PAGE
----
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What is the Impact of PP funding?

Pupil Premium Strategy Outcomes for 2020-21?

 

 

Overview of PP Provision in School:

  • The provision for PP children continues to take a 3-tiered approach.
  • The main focus, the first tier, for all children including those eligible for PP, being quality teaching and learning in classrooms as part of an engaging and broad curriculum. As a school, we prioritise ensuring an effective teacher is in front of every class, and that every teacher is supported to keep improving.
  • The second tier to the PP strategy is to offer targeted academic support. Targeted interventions and support are allocated according to school data and is research led. Interventions are both small group and 1:1 with either the class teachers, teaching assistants or through national tutoring programme.
  • The third tier covers wider strategies that address the most significant non-academic barriers to success in school, including attendance, behaviour and social and emotional support.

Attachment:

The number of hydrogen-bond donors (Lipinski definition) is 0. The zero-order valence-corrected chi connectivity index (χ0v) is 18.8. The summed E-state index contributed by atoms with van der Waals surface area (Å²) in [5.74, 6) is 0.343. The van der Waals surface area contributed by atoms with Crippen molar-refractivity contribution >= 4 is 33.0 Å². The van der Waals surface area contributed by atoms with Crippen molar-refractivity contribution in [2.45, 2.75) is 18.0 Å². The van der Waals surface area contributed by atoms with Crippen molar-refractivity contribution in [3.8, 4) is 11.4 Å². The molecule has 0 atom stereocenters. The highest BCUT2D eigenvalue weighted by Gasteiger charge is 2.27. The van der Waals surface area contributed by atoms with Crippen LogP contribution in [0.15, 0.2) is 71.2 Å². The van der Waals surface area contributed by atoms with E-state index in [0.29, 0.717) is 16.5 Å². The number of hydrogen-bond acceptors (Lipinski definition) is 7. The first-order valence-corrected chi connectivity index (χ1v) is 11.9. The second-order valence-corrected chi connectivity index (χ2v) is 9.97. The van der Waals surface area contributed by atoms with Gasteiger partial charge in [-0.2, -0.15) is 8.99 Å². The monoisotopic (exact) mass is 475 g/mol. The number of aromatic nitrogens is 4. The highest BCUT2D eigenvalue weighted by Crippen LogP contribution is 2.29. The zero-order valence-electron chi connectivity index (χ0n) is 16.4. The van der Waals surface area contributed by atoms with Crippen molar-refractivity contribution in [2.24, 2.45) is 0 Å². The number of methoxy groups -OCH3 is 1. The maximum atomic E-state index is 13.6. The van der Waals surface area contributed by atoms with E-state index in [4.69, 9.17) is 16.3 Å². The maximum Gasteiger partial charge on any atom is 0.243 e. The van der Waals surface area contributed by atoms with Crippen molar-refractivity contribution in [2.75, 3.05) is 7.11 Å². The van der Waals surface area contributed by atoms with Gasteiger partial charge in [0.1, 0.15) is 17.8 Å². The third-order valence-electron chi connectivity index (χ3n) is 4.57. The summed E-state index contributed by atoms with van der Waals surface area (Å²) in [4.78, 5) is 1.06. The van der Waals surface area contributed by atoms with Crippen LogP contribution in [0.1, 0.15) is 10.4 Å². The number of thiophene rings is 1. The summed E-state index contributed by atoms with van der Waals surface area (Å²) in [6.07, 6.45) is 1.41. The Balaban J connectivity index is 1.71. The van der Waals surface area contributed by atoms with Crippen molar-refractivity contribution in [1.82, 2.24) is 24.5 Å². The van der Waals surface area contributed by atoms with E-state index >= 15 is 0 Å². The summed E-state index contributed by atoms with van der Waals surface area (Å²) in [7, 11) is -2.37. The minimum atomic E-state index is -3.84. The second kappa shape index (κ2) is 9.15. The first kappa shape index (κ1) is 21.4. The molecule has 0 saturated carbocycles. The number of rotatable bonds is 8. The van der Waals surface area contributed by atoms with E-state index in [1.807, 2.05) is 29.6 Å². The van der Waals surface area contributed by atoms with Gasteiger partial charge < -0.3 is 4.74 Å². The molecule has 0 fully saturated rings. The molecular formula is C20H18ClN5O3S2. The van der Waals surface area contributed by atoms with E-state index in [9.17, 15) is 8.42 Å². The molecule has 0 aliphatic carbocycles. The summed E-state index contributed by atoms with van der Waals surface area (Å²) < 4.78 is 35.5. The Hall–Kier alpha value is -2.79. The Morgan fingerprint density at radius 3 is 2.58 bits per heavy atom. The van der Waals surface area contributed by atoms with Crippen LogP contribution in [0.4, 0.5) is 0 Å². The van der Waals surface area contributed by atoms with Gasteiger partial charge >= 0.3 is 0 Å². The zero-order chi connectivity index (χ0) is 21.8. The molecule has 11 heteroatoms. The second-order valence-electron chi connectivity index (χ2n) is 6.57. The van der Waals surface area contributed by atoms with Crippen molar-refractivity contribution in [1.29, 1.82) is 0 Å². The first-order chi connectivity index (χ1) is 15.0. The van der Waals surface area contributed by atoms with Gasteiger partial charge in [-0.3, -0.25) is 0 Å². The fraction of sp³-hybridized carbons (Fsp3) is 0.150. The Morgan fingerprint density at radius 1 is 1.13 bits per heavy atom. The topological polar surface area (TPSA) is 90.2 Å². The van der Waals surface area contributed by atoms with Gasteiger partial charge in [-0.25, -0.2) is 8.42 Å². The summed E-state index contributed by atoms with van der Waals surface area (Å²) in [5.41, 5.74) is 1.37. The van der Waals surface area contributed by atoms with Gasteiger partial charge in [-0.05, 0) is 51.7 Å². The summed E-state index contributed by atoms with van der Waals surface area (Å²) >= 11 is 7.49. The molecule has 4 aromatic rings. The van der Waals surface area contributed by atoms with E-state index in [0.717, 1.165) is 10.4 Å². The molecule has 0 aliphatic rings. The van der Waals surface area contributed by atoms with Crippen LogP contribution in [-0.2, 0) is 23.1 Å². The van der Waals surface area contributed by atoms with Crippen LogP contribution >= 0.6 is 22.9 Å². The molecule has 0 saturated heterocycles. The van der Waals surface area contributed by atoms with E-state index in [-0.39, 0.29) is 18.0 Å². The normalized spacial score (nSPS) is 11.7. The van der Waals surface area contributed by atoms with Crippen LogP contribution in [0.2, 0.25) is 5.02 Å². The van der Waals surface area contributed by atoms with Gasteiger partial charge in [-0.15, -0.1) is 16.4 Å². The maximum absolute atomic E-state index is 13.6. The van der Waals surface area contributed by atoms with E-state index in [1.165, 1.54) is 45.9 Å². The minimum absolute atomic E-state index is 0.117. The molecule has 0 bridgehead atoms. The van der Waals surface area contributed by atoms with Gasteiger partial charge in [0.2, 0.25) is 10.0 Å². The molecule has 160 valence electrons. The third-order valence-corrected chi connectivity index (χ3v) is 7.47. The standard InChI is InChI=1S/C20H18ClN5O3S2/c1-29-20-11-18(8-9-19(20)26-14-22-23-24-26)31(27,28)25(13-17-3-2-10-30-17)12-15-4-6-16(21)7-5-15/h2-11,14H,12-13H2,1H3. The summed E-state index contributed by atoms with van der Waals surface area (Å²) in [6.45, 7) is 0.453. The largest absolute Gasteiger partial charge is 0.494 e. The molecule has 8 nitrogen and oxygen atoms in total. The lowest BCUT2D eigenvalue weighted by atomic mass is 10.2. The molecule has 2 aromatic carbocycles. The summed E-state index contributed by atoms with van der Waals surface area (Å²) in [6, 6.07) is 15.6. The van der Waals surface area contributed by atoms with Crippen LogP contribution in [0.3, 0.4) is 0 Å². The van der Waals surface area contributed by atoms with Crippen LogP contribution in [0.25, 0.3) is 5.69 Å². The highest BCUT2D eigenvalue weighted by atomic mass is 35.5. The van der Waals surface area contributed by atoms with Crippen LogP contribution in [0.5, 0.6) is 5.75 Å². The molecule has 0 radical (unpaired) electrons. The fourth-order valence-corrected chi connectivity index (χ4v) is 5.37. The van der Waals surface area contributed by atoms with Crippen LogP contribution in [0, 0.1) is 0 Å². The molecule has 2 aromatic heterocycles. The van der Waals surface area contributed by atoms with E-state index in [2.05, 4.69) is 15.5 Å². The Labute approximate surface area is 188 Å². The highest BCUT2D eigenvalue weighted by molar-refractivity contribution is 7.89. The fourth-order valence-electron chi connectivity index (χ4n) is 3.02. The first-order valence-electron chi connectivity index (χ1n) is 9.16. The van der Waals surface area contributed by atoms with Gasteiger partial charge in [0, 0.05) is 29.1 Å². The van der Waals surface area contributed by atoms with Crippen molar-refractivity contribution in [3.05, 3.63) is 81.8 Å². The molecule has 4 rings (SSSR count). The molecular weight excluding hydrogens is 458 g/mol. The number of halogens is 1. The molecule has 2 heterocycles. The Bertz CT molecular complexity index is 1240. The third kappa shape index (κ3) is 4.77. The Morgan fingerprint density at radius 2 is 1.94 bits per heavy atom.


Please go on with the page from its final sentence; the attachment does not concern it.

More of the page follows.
Monitoring & Evaluation

  • Termly governors report shared at FGB meetings
  • Cohort profile for whole school PP children – updated termly
  • PP lead and PP link governor meetings 3 x yearly
  • Staff voice through barrier mapping twice yearly
  • Pupil progress dialogue meetings termly
  • Intervention reviewed and logged termly
  • Reading, writing and maths data analysis termly
  • PP expenditure review termly by PP lead, SMT and business manager.

 

CPD

  • Ongoing research to inform changes in strategy and approach to PP (PP Lead and Link governor)
  • Attendance at PP network meetings as available.
  • Cohort profile updated and shared with team and link governor
  • PP Barriers reviewed updated and shared with team and link governor
  • PP strategy updated and shared with team, link governor and wider community via website.
  • PP audit to allow teachers to identify current good practice in their PP provision and areas for further development
  • PP friendly classroom practice ideas sharing staff meeting at start of academic year